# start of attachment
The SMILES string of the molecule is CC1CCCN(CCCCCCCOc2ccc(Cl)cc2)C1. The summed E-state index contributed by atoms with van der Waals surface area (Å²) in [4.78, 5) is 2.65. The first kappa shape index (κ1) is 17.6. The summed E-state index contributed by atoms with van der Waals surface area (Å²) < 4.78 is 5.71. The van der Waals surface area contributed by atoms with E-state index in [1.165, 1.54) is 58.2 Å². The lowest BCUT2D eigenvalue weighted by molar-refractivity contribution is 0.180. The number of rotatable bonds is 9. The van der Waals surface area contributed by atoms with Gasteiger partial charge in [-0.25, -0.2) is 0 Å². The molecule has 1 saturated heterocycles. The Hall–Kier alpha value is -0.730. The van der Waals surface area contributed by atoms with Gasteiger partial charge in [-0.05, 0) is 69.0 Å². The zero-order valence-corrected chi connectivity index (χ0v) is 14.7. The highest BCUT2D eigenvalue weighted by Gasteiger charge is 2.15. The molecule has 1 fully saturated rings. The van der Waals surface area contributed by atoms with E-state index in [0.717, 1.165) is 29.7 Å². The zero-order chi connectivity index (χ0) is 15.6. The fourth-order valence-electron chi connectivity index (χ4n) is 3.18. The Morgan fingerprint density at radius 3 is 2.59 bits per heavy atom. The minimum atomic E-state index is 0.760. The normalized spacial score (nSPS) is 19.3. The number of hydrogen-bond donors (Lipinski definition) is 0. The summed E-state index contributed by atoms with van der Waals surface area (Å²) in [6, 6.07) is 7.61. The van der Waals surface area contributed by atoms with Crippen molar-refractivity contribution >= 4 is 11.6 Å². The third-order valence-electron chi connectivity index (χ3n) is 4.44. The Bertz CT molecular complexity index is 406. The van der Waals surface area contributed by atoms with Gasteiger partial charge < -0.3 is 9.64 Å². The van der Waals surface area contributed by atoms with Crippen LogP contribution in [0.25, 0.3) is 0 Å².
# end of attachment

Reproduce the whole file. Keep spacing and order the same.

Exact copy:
The SMILES string of the molecule is CC1CCCN(CCCCCCCOc2ccc(Cl)cc2)C1. The summed E-state index contributed by atoms with van der Waals surface area (Å²) in [4.78, 5) is 2.65. The first kappa shape index (κ1) is 17.6. The summed E-state index contributed by atoms with van der Waals surface area (Å²) < 4.78 is 5.71. The van der Waals surface area contributed by atoms with E-state index in [1.165, 1.54) is 58.2 Å². The lowest BCUT2D eigenvalue weighted by molar-refractivity contribution is 0.180. The number of rotatable bonds is 9. The van der Waals surface area contributed by atoms with Gasteiger partial charge in [-0.25, -0.2) is 0 Å². The molecule has 1 saturated heterocycles. The Hall–Kier alpha value is -0.730. The van der Waals surface area contributed by atoms with Gasteiger partial charge in [-0.05, 0) is 69.0 Å². The zero-order valence-corrected chi connectivity index (χ0v) is 14.7. The highest BCUT2D eigenvalue weighted by Gasteiger charge is 2.15. The molecule has 1 fully saturated rings. The van der Waals surface area contributed by atoms with E-state index in [0.717, 1.165) is 29.7 Å². The zero-order chi connectivity index (χ0) is 15.6. The fourth-order valence-electron chi connectivity index (χ4n) is 3.18. The Morgan fingerprint density at radius 3 is 2.59 bits per heavy atom. The minimum atomic E-state index is 0.760. The normalized spacial score (nSPS) is 19.3. The number of hydrogen-bond donors (Lipinski definition) is 0. The summed E-state index contributed by atoms with van der Waals surface area (Å²) in [6, 6.07) is 7.61. The van der Waals surface area contributed by atoms with Crippen molar-refractivity contribution >= 4 is 11.6 Å². The third-order valence-electron chi connectivity index (χ3n) is 4.44. The Bertz CT molecular complexity index is 406. The van der Waals surface area contributed by atoms with Gasteiger partial charge < -0.3 is 9.64 Å². The van der Waals surface area contributed by atoms with Crippen LogP contribution in [0.25, 0.3) is 0 Å².